On April 21, after the IGP learned that four media outlets had been publishing leaked internal UPF information concerning Kaweesi’s killing (see sections 1.a. and 1.c.) and the ensuing investigation, the IGP successfully petitioned the Constitutional Court to prohibit these outlets from reporting on these subjects, claiming the publications were “injurious” to the investigation.

Many print and broadcast journalists practiced self-censorship, particularly when reporting on the president and his inner circle.

Libel/Slander Laws: Authorities used libel and slander laws to suppress criticism of government officials. On June 20, the UPF detained, questioned, and later released Ben Byarabaha, editor of local newspaper Red Pepper, whom it accused of offensive communication, following the newspaper’s report the IGP was ill. The UPF said the report was false.

National Security: Local media reported that a UPF disciplinary tribunal charged two officers with breach of confidence for recording and then sharing images from the November 2016 UPDF and UPF raid on the Rwenzururu Kingdom’s palace. This case was pending at year’s end.


There were allegations that government security agents censored online content by harassing and threatening authors of online statements that criticized the government or government officials. Although the government did not restrict or disrupt access to the internet during the year, it established the legal authority to do so in the future. An amendment to the Uganda Communications Act, passed by parliament on April 6, authorizes the minister of information to regulate communications, including blocking access to the internet, without parliament’s approval. The amendment also affords parliament the ability to block any communication regulation issued by the minister within 30 days of issuance.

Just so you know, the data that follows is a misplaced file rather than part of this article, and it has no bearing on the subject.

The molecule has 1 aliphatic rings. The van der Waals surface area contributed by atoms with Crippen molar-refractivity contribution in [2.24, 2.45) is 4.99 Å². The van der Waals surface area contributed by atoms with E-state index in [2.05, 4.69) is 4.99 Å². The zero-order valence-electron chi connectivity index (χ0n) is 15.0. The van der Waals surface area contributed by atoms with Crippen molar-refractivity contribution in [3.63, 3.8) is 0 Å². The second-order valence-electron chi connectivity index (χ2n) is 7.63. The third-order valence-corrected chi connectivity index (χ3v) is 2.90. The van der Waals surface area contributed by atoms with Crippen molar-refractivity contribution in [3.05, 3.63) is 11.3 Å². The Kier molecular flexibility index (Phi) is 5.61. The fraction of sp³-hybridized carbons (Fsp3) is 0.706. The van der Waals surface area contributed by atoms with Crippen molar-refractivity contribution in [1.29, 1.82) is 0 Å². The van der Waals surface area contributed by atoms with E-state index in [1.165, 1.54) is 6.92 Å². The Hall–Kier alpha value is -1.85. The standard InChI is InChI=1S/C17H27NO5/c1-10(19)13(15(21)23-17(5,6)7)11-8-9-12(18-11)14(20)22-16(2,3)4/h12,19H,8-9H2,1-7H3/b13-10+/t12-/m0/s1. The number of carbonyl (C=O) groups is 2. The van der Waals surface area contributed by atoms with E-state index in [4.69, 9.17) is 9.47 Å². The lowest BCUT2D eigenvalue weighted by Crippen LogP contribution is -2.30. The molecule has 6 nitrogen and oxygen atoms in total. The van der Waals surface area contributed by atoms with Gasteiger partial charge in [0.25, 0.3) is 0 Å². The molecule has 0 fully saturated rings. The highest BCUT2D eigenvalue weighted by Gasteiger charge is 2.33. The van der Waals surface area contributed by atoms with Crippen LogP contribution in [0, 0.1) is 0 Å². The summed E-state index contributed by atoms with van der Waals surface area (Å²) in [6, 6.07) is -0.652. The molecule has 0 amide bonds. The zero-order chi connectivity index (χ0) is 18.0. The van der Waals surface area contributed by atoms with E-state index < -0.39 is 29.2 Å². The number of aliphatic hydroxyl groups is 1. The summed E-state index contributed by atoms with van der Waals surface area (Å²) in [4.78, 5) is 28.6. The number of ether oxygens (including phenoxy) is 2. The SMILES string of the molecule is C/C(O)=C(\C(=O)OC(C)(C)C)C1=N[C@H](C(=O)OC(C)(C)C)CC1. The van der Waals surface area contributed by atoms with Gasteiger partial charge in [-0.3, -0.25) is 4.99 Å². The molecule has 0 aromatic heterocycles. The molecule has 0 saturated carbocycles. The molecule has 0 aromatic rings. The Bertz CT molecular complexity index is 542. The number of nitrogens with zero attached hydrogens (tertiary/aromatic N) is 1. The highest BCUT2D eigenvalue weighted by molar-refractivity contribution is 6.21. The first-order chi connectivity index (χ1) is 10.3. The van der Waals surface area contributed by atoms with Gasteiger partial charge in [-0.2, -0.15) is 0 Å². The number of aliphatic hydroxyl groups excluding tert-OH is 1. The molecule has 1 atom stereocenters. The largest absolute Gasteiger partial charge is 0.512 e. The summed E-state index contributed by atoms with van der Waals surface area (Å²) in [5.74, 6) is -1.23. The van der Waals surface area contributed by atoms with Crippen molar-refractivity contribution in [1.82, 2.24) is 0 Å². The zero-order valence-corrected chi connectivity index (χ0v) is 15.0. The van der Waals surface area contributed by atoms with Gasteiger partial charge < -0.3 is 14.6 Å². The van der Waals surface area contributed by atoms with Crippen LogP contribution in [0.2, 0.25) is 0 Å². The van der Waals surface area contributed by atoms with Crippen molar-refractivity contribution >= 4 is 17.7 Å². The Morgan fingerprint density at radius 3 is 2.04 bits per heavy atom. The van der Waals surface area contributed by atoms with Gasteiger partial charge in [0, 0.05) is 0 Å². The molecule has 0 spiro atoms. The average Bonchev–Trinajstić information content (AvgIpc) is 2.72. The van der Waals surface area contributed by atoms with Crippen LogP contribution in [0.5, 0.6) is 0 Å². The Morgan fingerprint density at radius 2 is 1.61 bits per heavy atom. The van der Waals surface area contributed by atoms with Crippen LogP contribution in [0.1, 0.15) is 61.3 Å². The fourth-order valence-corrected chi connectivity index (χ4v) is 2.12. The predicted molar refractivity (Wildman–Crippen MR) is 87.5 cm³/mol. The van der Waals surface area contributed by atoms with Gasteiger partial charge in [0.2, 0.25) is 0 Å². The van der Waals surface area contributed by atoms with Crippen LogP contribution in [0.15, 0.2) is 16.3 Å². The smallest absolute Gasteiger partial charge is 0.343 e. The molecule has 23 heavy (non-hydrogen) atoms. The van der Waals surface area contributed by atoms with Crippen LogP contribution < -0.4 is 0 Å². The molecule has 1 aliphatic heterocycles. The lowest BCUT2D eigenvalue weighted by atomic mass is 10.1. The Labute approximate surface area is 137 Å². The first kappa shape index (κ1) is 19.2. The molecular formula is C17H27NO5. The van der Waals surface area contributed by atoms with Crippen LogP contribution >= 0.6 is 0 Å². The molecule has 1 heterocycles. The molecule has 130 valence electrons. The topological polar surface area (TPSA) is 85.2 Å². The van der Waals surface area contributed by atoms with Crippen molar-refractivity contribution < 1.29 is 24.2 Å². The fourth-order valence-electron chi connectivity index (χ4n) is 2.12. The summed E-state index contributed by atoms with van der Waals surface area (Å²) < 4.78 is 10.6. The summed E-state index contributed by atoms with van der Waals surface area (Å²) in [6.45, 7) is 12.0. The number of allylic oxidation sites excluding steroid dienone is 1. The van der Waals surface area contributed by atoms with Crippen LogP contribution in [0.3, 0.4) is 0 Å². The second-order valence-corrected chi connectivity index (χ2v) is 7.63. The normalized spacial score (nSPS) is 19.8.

On June 28, local media reported that the government had created the Government Citizen Interaction Center, which would “scrutinize FB profiles and follow up on people who are angry with government, so it could give them solutions.” Several journalists reported that security agents monitored them and threatened to attack them if they continued to criticize the government on social media. Two bloggers reported in April they received threatening messages on FB demanding they stop posting messages in support of Nyanzi.

Citing the Antiterrorism Act, the Regulation of Interception of Communications Act, and the Computer Misuse Act, the government monitored social media. According to local media, the minister for information told a crowd gathered to mark World Communications Day on May 28 that the government was filtering social media content because internet users “have taken advantage of such platforms to terrorize the country.”

According to the International Communication Union, approximately 22 percent of the population used the internet in 2016.


The government occasionally restricted academic freedom and cultural events. On May 16, media reported that the Uganda Media Council prohibited the embassy of the Netherlands from screening The Dinner Club during the European Film Festival because the film “depicted and glorified homosexuality, which is a criminal offense in Uganda.” In a public statement, the Netherlands embassy stated it “deplores” the government’s decision and would withdraw from the film festival.

The government limited freedoms of peaceful assembly and association.


While the constitution provides for freedom of assembly, the government did not respect this right. The government used the 2013 Public Order Management Act to limit the right to assemble and disrupted opposition and civil society-led public meetings and rallies. The act also placed a significant bureaucratic burden on those wishing to organize or host gatherings and afforded the UPF wide discretion to prevent an event by refusing to approve it, or, more commonly, by not responding to the permission request, which then created a legal justification for disrupting almost any gathering.